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Voters' Rights Group Claims To Have Enough Signatures...Again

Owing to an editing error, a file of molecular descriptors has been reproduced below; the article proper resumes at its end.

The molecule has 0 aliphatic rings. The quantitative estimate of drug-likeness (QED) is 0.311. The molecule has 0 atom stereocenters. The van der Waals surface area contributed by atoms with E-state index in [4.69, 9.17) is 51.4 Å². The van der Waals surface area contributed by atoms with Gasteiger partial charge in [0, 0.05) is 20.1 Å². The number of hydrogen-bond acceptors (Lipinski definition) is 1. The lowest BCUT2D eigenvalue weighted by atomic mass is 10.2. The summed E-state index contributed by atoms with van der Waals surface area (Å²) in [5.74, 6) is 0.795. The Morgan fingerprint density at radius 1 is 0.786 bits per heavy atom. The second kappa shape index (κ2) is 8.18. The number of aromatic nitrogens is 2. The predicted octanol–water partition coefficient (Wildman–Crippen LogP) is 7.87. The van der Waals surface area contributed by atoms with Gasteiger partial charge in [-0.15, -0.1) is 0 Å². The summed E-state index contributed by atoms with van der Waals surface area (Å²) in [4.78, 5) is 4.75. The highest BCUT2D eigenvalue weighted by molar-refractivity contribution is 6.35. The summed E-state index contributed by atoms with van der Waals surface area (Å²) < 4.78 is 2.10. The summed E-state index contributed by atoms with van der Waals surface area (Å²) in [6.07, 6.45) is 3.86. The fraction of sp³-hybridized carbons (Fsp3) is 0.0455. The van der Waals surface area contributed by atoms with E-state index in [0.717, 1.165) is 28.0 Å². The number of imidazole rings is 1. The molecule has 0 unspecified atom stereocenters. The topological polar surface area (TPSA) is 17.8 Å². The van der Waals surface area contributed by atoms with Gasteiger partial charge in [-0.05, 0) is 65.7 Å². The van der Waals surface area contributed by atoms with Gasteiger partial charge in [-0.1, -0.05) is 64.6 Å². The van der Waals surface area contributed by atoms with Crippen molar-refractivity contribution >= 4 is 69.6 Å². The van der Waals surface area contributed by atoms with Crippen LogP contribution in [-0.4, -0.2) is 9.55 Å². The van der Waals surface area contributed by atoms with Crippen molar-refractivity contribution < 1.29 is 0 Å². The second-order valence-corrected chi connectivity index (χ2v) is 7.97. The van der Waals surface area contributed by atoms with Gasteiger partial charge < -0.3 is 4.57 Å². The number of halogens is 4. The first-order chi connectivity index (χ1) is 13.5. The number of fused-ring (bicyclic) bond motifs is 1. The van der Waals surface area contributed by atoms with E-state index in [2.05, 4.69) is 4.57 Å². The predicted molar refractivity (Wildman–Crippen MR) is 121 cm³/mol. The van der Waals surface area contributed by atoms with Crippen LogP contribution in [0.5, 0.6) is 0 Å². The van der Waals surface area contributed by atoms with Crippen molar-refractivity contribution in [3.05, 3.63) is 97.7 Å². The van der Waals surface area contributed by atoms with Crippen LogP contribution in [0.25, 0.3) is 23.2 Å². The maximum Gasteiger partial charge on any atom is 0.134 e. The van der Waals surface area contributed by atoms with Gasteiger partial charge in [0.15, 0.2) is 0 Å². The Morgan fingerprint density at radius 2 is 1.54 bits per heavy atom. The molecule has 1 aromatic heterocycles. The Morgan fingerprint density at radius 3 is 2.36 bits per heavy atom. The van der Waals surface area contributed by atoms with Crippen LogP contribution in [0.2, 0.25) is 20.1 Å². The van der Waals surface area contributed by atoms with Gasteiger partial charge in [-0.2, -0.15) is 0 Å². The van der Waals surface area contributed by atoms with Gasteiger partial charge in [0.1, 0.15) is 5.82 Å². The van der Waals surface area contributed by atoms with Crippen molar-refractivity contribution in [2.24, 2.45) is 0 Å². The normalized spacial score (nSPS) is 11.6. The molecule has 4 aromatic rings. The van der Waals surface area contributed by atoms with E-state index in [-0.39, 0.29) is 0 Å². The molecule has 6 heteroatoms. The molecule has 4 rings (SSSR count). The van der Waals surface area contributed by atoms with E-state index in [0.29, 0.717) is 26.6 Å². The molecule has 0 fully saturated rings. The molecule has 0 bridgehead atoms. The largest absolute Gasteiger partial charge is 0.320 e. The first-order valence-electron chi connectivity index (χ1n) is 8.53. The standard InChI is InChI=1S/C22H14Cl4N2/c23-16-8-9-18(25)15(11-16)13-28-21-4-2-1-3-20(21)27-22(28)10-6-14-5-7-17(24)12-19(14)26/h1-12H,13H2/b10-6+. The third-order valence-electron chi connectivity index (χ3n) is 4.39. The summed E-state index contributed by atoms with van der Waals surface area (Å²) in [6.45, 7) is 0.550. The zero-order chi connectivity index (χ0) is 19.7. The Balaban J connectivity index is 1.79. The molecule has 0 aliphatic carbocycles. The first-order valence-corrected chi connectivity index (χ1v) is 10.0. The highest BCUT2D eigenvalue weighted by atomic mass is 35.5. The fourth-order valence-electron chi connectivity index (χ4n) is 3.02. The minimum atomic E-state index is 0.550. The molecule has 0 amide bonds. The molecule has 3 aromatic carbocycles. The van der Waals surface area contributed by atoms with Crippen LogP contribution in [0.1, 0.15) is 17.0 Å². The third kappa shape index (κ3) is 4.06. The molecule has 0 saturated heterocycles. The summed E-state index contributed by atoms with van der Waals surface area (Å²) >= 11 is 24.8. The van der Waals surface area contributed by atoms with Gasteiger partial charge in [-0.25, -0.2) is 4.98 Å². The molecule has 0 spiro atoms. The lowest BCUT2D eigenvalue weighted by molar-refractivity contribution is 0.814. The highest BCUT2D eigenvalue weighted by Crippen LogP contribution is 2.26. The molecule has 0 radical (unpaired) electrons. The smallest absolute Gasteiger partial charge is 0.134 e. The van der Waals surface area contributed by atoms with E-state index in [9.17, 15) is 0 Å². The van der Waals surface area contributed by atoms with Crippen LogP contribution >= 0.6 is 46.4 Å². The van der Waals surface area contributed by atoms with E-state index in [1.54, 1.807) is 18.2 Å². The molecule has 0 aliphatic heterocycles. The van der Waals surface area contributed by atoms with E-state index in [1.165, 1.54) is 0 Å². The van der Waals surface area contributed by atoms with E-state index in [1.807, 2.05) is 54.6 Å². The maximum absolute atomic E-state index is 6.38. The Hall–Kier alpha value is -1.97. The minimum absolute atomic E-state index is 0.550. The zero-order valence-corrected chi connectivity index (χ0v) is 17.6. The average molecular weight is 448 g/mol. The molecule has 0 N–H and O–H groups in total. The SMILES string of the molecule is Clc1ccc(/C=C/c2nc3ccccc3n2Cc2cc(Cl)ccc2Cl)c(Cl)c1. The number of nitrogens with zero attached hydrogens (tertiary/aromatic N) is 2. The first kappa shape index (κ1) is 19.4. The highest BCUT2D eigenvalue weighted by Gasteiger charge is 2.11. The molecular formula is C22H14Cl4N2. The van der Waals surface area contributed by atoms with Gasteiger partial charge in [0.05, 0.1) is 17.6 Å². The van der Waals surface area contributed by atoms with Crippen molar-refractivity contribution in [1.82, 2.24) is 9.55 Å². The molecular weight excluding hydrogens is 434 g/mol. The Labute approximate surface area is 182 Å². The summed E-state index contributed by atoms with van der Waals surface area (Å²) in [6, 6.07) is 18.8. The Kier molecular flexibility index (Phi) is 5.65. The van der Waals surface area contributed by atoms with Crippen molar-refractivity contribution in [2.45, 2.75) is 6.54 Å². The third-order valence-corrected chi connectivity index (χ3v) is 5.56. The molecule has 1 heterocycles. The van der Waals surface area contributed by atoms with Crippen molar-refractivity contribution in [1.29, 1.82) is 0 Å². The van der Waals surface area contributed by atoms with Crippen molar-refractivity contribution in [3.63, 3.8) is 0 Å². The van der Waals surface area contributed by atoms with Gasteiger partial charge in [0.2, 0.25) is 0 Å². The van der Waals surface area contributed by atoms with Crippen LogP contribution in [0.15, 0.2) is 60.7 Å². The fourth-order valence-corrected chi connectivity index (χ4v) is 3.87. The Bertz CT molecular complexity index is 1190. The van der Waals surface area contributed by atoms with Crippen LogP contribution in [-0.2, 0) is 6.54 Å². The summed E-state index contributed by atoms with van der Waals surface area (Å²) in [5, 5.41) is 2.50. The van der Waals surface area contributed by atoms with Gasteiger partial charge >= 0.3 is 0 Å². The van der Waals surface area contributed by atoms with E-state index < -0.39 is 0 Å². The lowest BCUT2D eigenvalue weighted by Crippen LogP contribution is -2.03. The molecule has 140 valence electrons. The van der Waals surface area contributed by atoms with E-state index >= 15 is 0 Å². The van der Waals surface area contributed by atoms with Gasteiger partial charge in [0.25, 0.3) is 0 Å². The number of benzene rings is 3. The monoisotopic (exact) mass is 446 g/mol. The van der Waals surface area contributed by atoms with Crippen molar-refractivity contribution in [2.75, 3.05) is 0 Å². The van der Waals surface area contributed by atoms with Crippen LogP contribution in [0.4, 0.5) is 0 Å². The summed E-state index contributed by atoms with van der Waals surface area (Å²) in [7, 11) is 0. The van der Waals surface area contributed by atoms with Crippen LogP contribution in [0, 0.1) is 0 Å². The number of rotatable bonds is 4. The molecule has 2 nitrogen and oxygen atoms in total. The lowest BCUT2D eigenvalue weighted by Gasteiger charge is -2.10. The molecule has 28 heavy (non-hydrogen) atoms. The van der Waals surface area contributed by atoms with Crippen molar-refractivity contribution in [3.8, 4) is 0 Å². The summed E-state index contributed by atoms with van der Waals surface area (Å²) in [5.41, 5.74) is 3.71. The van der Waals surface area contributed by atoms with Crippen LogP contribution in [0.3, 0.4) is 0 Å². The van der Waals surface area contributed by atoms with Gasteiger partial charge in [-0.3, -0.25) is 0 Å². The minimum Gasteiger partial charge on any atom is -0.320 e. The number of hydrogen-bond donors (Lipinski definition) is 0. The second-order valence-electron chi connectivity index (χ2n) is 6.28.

The group that wants to put a proposed constitutional amendment on the statewide ballot to allow Ohio voters to approve a new process for congressional and legislative redistricting thinks it will be successful. But Ohio’s Republican Party is fiercely fighting that plan. Opponents of the current method for drawing lines for congressional and statehouse districts have presented nearly 400,000 more petition signatures to the Ohio Secretary of State’s office. The groups needs close to 386,000 valid signatures, and only about 255,000 of the signatures the group had submitted earlier turned out to be deemed valid. If about 132,000 of the new signatures are ruled to be good, the group will be able to put the issue before voters. But Izzy Santa with the Ohio Republican Party says she’s skeptical. "Given all of the fraud they have committed with petition circulators, allowing family members to sign on behalf of others who aren’t present, we are very suspicious of the signatures they have submitted." Backers of the redistricting proposal say those incidents were isolated, involving just a few paid signature collectors. And, the group notes, those signatures were thrown out. But even if enough of the new signatures are eventually certified, Santa doesn’t think Ohioans will want to vote for the plan. "Voters essentially want accountability in their government and this proposal strips that by forming an unelected commission that doesn’t answer to anyone. And on top of that, it gives them a blank check. I don’t know how that’s good government by any means." But a backer of changing the current line drawing system, Dan Tokaji, says Santa’s complaints could easily be made about the current redistricting process that benefits the party in charge. In this case, the Republicans. "They talk about a blank check," Tokaji says, "but the reality of it is that our politicians and their cronies spent almost 10 thousand dollars reserving a secret hotel room almost right next to where we are standing now so that no one could see who is going in and out. "They paid 210,000 dollars off the books to two of their staffers off the books so that they could draw their maps in the secret bunker." Tokaji says Republicans don’t like this proposed change because politicians could no longer rule the process. "We’ve already seen the opposition use confusion to try to muck things up. But we are confident our simple and clear message will get through. This is about putting power where it belongs in the hands of we the people, taking it away from politicians and their cronies. That is what the voters first initiative is all about." It’s believed that the current maps give Republicans a big advantage in congressional races, with 12 of the 16 districts drawn in a way that the districts will likely go for GOP candidates. In legislative races, it’s expected the lines are drawn in a way that will let the current Republican majority in the Statehouse retain control for the next decade.